Tram Ho

Working with customers is always a difficult challenge for developers. Many customers want a nice and complex interface for their application, so that their application becomes impressive as well as retain many users. Therefore, many people want to build their application that looks really different, unlike any other application, that has a unique interface with motion effects or images that make users not want to switch to the application. differs from the same function.

So, what is the answer to this problem? It must be a custom view.

In this article, we will focus on some techniques that allow creating effects for the view, making them more responsive as well as looking more natural.


Before drawing anything, we need to understand how a custom view creates its effect: ValueAnimator. In Android, this class provides a simple timing engine for moving effects. This timing engine calculates the effect values ​​and installs them into the required objects.

When drawing anything in Android, we need to work with lots of numbers. So basically what ValueAnimator does is provide us with constantly changing numbers, and using these numbers while drawing custom views will create a smoother effect. Try an example of installing a simple effect, with values ​​from 0 to 100 as follows:

In the example above, we set the duration of the effect to 2 seconds, which means the value will be increased from 0 to 100 in 2 seconds. Now, we will create the effect. Suppose we create an effect that makes a square turn into a circle. To do this, we will use an angled square, but instead of hard fixing its cornor radius, we will change this value from 0 to (edge ​​length / 2). So in the onDraw () method, we will write the following:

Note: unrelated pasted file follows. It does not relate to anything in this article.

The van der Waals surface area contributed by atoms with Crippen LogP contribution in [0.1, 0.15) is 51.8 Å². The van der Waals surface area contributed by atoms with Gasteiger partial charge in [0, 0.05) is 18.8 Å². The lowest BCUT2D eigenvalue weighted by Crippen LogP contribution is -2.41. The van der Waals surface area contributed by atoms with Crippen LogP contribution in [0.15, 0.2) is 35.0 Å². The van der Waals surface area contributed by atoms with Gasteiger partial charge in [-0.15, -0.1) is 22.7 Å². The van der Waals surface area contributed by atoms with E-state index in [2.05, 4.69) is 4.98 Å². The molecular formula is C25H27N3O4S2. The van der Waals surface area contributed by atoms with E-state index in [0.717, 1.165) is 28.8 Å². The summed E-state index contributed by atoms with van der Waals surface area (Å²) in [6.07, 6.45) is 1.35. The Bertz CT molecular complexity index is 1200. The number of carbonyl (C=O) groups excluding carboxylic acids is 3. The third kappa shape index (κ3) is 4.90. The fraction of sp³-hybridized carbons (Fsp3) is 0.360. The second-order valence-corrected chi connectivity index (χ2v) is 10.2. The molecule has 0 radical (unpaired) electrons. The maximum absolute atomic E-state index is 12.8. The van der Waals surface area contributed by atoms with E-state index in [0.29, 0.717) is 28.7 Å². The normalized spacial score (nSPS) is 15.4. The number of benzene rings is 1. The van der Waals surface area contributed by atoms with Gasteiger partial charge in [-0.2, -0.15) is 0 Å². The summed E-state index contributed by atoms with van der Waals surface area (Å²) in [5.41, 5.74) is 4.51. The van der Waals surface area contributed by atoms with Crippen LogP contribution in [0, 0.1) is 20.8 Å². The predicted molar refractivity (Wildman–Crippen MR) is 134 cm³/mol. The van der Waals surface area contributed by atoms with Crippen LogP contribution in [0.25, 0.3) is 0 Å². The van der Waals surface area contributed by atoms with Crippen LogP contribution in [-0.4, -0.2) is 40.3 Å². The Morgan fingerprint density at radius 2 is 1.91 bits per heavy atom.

The next step will be similar to what we did above with ValueAnimator, all we need to do is update the conor radius value. However, there is a problem: if we want to effect our image, we need to redraw it every time the value is updated.

That’s why we need to call the invalidate () method to make the view redraw with the new value. The result we obtained is This is a simple effect that makes the square turn into a circle. However, when we want to draw more complex shapes with many effects at the same time, what should we do?

Suppose, we need to add a rotation effect, make the square rotate and turn a circle, we need to create an effect with two values ​​at the same time, but ValueAnimator does not support such. Instead, we can use PropertyValuesHolder as the value passed to ValueAnimator, from which we can create multiple applications with many values ​​at the same time as we want, as in complex effects.

Add the canvas.rotate () method before starting to draw the square

We get the results: